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Issue: Issue 3 (2016) – Supplement 2

Oral Presentation

Antiplatelet drugs: no matter when?

Ana Catarina T. Rodrigues
Introduction: Stroke is a leading cause of death in our country. Although, there are better methods of detection and more effective treatments for prevention, their occurrence remains high. Thus, its prevention and proper treatment are crucial. In this sense, antiplatelet therapy (AT) gains an important role in primary and secondary prevention of events. However, the clinician cannot forget the side effects of this drug. 
Case Report: Man, 81 years old. Personal background: breast neoplasm, hypertension, type 2 diabetes, lacunar stroke, anaemia (with constant need for transfusion support) due to intestinal angiodysplasia, aortic stenosis and coronary heart disease. Patient sought medical attention due to gastrointestinal bleeding. After a hospital stay, he returned home medicated with enoxaparin and indication for considering AT suspension. The attending physician opted to suspend clopidogrel and the patient presented an improvement of his haemoglobin.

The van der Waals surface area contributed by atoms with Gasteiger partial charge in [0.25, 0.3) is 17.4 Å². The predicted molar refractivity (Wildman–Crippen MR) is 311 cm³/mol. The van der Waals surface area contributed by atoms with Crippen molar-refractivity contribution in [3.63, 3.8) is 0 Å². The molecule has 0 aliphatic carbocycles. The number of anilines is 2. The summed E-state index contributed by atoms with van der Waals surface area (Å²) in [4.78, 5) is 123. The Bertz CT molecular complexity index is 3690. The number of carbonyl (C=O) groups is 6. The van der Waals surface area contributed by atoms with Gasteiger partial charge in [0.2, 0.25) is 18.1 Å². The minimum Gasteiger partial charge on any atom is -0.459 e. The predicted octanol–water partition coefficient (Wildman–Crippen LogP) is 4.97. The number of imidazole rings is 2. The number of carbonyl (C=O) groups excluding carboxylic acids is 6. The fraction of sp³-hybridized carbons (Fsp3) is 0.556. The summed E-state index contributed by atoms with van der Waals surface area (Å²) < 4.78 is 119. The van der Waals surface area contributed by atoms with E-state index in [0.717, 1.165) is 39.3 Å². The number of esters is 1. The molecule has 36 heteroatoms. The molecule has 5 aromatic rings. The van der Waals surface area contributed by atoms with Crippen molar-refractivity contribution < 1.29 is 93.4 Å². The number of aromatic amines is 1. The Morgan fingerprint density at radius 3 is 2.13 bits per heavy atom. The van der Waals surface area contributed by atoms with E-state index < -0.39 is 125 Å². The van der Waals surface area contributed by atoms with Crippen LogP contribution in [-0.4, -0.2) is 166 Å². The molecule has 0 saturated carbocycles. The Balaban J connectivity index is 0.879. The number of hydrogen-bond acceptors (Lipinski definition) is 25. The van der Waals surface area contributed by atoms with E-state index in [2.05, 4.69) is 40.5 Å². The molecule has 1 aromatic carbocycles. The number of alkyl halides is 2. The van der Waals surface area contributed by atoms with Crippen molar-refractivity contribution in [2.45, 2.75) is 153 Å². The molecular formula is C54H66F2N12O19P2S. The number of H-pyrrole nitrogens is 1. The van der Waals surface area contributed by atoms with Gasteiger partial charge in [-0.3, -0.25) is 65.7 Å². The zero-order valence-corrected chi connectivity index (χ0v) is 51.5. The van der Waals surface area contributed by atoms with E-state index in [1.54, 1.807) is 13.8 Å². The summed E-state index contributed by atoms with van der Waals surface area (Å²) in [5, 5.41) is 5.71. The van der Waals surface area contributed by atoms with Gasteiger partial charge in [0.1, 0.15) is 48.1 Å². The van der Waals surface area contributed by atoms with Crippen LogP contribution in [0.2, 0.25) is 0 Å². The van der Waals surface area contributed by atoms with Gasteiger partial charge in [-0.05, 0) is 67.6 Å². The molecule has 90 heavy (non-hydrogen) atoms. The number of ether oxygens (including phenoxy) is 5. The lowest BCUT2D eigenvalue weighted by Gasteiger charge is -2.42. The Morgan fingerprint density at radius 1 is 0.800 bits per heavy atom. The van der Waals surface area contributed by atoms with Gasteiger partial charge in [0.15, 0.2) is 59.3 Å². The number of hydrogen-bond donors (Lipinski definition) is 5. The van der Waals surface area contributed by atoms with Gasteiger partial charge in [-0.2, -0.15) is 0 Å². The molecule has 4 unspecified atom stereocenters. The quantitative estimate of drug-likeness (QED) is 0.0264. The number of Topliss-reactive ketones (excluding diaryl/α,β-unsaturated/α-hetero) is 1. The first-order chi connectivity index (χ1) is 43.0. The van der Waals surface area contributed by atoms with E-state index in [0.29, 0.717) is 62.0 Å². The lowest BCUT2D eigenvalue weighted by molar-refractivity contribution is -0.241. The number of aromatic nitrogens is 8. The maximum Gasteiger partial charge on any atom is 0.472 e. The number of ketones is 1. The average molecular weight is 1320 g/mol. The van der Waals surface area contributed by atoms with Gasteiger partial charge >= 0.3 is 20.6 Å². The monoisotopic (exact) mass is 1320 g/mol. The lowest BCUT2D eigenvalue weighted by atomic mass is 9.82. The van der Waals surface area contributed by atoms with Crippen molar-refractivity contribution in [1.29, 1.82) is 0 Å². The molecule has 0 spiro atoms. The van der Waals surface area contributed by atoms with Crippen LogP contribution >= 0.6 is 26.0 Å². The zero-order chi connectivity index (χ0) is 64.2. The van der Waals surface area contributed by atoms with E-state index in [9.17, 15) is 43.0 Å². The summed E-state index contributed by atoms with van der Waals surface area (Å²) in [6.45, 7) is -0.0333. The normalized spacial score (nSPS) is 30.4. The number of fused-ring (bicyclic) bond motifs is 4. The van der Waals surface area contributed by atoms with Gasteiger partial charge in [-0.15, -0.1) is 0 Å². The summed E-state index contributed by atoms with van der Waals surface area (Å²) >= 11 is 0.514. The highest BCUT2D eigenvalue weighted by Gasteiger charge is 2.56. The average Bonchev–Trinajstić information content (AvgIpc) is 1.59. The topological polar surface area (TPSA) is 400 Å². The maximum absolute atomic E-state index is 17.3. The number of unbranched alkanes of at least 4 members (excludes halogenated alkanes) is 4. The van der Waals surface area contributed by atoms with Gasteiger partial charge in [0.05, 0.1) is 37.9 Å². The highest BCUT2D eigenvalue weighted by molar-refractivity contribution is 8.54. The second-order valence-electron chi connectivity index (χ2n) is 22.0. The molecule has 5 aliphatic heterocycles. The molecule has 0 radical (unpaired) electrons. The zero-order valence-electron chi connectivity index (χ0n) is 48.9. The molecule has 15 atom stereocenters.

Conclusion: This patient carries a high cardiovascular risk. Given the age of the patient and the fact that the risk of events seems to be more dependent on anaemia than the release of atherosclerotic plaques, wouldn’t it be more appropriate to suspend clopidogrel? The fact that the family denied invasive treatments seems to point to a knowledge of the unfavourable clinical situation, so controversial treatments should be avoided. Suspending AT can decrease the risk of bleeding and thus better control of anaemia, which reduces the risk of cardiovascular events. The quaternary prevention starts gaining ground in clinical practice and, in this case, it seems to have been the solution.

Special Issue on Stroke. From the Porto University Center of Medicine Stroke Update Course, Porto, Portugal. 7–8 June 2016.

International Journal of Clinical Neurosciences and Mental Health 2016; 3(Suppl. 2):O11
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